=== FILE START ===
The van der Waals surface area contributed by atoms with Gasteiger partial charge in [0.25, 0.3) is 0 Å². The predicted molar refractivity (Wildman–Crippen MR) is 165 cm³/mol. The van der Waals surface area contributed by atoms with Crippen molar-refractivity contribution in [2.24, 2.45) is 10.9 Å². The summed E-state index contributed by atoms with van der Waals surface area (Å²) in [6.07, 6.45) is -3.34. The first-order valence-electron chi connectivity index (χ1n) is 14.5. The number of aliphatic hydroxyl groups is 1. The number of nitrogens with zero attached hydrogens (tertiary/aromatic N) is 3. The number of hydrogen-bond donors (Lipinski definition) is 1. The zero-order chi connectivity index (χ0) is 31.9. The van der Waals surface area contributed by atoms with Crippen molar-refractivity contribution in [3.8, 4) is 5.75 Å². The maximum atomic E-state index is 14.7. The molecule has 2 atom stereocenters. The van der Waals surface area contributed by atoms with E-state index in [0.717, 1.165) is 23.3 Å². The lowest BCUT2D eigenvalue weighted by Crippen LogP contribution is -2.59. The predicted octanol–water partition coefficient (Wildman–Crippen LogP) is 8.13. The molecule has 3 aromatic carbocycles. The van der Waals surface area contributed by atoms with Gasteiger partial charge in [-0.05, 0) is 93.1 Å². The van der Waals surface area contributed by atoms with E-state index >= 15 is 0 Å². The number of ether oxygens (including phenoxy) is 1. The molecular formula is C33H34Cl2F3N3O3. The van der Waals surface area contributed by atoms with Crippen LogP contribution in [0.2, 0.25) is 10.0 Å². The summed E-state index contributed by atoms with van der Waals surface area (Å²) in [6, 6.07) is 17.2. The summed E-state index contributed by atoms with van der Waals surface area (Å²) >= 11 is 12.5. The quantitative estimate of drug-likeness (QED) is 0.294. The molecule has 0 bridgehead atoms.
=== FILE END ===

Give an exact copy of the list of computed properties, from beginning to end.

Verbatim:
The van der Waals surface area contributed by atoms with Gasteiger partial charge in [0.25, 0.3) is 0 Å². The predicted molar refractivity (Wildman–Crippen MR) is 165 cm³/mol. The van der Waals surface area contributed by atoms with Crippen molar-refractivity contribution in [2.24, 2.45) is 10.9 Å². The summed E-state index contributed by atoms with van der Waals surface area (Å²) in [6.07, 6.45) is -3.34. The first-order valence-electron chi connectivity index (χ1n) is 14.5. The number of aliphatic hydroxyl groups is 1. The number of nitrogens with zero attached hydrogens (tertiary/aromatic N) is 3. The number of hydrogen-bond donors (Lipinski definition) is 1. The zero-order chi connectivity index (χ0) is 31.9. The van der Waals surface area contributed by atoms with Crippen molar-refractivity contribution in [3.8, 4) is 5.75 Å². The maximum atomic E-state index is 14.7. The molecule has 2 atom stereocenters. The van der Waals surface area contributed by atoms with E-state index in [0.717, 1.165) is 23.3 Å². The lowest BCUT2D eigenvalue weighted by Crippen LogP contribution is -2.59. The predicted octanol–water partition coefficient (Wildman–Crippen LogP) is 8.13. The molecule has 3 aromatic carbocycles. The van der Waals surface area contributed by atoms with Gasteiger partial charge in [-0.05, 0) is 93.1 Å². The van der Waals surface area contributed by atoms with E-state index >= 15 is 0 Å². The number of ether oxygens (including phenoxy) is 1. The molecular formula is C33H34Cl2F3N3O3. The van der Waals surface area contributed by atoms with Crippen LogP contribution in [0.2, 0.25) is 10.0 Å². The summed E-state index contributed by atoms with van der Waals surface area (Å²) in [6, 6.07) is 17.2. The summed E-state index contributed by atoms with van der Waals surface area (Å²) >= 11 is 12.5. The quantitative estimate of drug-likeness (QED) is 0.294. The molecule has 0 bridgehead atoms.